Video Games and the Art of Storytelling

I remember a time when I laughed at people who thought video games were art.

Then I played a couple that proved me wrong.

I remember playing a point-and-click game at age twelve that sent me spiraling down the crazy thought process of nihilism. (I know some people could handle that better than me, but I freaked out when I first really considered the concept). It was a video game about a young businessman who just… gets bored of it all. So bored that you could just click and point for him to walk out of his car and pet a cow in a grassy field. He just didn’t show up to work. He threw coffee at his cruel boss. He laughed and stared up at the sun.

And then, once you’d pointed and clicked through every task, he went out the front door. He left his wife. And he “flew” off the balcony of a building. Meaning, to be free…

He had to die. It was called Every Day the Same Dream.

Wow, dark subject matter for a 12 year old to handle, huh?

Still following that free list of point-and-click computer games, I found another one. A little boy. You had to solve puzzles to continue onto the next “magic shadow realm”. I helped a fisherman find his pole. I laughed as I followed his little sister who’d morphed into the shape of a magic fairy.

And then… I found out that all the characters were dead of some horrid tragedy and this was just some fairy ghost land I’d been walking in.

Now, this might have spawned by fascination with the grotesque. I stopped reading the happy fairy tales, and I started to research everything I could about the ghosts. The monsters beneath the bed. The creatures from other lands that looked just like us, but with a few things missing. (Or perhaps a few things they wanted to take from us altogether).

I didn’t want fairy tales, not exactly. I wanted fairies with sharp teeth, princesses wielding knives, and heroes who did bad things once in a while.

I watched a lot of famous YouTube gamers in high school. I was battling some really bad mental health issues during that time (wow, nine hours of sleep a week and extremely unhealthy body issues tend to do that to you.) I’d spend hours watching people like Jack Septiceye, Markiplier, and Pewdiepie (before the drama, back when he was still growing his Bro Army). I’d watch their horror play-throughs especially. I was too scared to play the games myself, but I still wanted to see the stories. I wanted to see what happened if the little girl slept over in the haunted mansion. I wanted to see how the school ended up filled with ghosts. How the insane asylum opened its doors again to its unsuspecting victims. How little dolls wielded knives and fairy tales got twisted.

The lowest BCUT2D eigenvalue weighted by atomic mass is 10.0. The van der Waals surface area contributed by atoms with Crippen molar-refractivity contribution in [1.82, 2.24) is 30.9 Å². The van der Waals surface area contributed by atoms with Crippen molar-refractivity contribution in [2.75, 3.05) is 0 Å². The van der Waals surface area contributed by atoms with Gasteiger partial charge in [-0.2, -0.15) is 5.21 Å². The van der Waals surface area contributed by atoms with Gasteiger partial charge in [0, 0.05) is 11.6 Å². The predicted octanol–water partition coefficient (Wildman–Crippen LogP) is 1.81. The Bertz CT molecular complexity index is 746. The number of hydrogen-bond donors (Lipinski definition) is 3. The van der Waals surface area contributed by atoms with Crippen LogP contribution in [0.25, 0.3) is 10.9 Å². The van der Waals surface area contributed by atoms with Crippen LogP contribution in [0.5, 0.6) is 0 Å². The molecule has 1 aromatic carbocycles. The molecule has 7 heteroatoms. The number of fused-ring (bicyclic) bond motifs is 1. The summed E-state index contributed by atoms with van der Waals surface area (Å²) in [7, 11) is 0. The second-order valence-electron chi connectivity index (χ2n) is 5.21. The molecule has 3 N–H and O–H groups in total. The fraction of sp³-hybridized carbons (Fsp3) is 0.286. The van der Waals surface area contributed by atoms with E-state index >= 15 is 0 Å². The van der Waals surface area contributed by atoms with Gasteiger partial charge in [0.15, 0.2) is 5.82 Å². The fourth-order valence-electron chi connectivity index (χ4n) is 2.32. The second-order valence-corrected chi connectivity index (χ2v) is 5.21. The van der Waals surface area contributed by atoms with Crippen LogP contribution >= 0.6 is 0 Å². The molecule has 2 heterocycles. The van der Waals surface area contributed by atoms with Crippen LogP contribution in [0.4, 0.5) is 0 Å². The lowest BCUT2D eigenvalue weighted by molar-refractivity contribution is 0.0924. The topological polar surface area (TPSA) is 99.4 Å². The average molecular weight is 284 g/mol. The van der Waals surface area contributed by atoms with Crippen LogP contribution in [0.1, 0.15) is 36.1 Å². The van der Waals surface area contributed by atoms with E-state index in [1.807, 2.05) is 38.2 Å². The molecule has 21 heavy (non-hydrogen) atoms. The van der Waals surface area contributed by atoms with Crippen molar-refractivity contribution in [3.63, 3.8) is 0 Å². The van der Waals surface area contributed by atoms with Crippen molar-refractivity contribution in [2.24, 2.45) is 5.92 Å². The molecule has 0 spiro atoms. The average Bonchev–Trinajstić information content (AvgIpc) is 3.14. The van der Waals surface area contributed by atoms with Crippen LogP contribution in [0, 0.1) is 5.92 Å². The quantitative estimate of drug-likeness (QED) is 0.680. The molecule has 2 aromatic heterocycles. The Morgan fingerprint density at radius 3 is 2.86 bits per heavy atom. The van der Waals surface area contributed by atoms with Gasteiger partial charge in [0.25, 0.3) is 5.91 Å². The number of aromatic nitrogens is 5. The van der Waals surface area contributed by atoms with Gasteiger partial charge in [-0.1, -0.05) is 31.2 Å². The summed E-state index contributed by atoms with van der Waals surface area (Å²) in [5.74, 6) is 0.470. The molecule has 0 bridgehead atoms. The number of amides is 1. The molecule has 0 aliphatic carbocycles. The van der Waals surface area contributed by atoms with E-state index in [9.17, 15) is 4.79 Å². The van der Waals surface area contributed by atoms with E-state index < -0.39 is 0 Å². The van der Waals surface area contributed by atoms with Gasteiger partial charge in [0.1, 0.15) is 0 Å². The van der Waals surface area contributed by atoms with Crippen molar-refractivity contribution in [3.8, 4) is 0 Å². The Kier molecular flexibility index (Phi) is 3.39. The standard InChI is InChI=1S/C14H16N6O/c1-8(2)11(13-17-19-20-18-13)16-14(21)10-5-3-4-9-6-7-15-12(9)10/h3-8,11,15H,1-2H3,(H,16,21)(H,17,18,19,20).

Like watching a scary scene in a movie through splayed fingers, I’d follow the play-throughs along as they screamed and button-smashed their way to victory.

Video games… they had stories.

A little girl in a gory battle to defeat her wicked stepmother. A young woman trying to soothe the evil lover who was trapped in her house. A sister trying to coax the spirit of her dead sister to rest after a suicide.

And these were just the horror video games.

I tried out others that people recommended to me. Gone Home. The Wolf Among Us. Life is Strange. Hell, even Bioshock for the creepy atmospheres (though they really could’ve chilled with the fake blood machine).

I remember watching a play-through of Beyond Two Souls and marveling at how truly like a movie it was. Jodie Foster voicing the character with all the conviction of a girl who truly had her twin brother with her the entire time, who just wanted to live. Who wanted to escape her reality.

I remember playing Assassins’ Creed: Black Flag and singing the sea shanties in my sleep, wishing Captain Edward Kenway and my crush, Captain Kidd/ Read, could’ve just sailed together for eternity. Wishing I could’ve been there with them, bringing justice to the unjust like some pirate superhero.

With the visuals, however simple or complex. The interactivity that put you in the character’s head. The cinematic quality of movement, sound, editing, and subtle shifts in mood and customization.

A video game is living, breathing art. And that’s why people criticize it.

It’s probably not surprising that I’m now a Film and Digital Arts major. I’ve studied history of cinema just as much as I’ve geeked out over creating a simple square on a screen for Digital Arts (or even added music into a simple Processing Program and watched my sprites dance about the screen).

Brief film facts, much abridged. Cinema, when it first came out, was little more than moving horses and “scandalous” lewd flashes of ankles beneath skirts. Now, it has all the prestige of high art in fancy film festivals or award shows.

Video games have the same bad reputation now as cinema did then. Just “shooting laser beams” or “senseless story violence”. Like cinema, or hell, even the 18th century novel, it “demoralizes our youth”. But video games can be so much more than that. It can tug at your heartstrings, change entire viewpoints on life itself.

A video game is like a second skin. A virtual cybersuit you can escape to just as easily as in Ready: Player One. 

Video games are art too.

Thank you for coming to my Ted Talk.

Leave a Comment